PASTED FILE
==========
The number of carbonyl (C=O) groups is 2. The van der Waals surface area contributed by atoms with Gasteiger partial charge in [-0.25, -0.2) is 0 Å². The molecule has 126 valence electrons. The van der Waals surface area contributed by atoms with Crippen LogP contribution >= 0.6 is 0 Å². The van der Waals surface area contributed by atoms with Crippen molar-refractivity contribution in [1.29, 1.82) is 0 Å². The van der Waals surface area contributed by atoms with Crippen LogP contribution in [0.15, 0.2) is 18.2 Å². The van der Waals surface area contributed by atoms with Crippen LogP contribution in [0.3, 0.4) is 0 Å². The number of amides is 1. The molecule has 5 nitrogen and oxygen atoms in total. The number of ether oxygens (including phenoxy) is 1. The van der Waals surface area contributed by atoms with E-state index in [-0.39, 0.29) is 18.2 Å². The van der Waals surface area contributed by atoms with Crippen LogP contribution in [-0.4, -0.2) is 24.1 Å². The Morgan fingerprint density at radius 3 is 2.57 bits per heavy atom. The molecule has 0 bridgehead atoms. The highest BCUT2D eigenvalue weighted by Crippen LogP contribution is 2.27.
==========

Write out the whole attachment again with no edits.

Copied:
The number of carbonyl (C=O) groups is 2. The van der Waals surface area contributed by atoms with Gasteiger partial charge in [-0.25, -0.2) is 0 Å². The molecule has 126 valence electrons. The van der Waals surface area contributed by atoms with Crippen LogP contribution >= 0.6 is 0 Å². The van der Waals surface area contributed by atoms with Crippen molar-refractivity contribution in [1.29, 1.82) is 0 Å². The van der Waals surface area contributed by atoms with Crippen LogP contribution in [0.15, 0.2) is 18.2 Å². The van der Waals surface area contributed by atoms with Crippen LogP contribution in [0.3, 0.4) is 0 Å². The number of amides is 1. The molecule has 5 nitrogen and oxygen atoms in total. The number of ether oxygens (including phenoxy) is 1. The van der Waals surface area contributed by atoms with E-state index in [-0.39, 0.29) is 18.2 Å². The van der Waals surface area contributed by atoms with Crippen LogP contribution in [-0.4, -0.2) is 24.1 Å². The Morgan fingerprint density at radius 3 is 2.57 bits per heavy atom. The molecule has 0 bridgehead atoms. The highest BCUT2D eigenvalue weighted by Crippen LogP contribution is 2.27.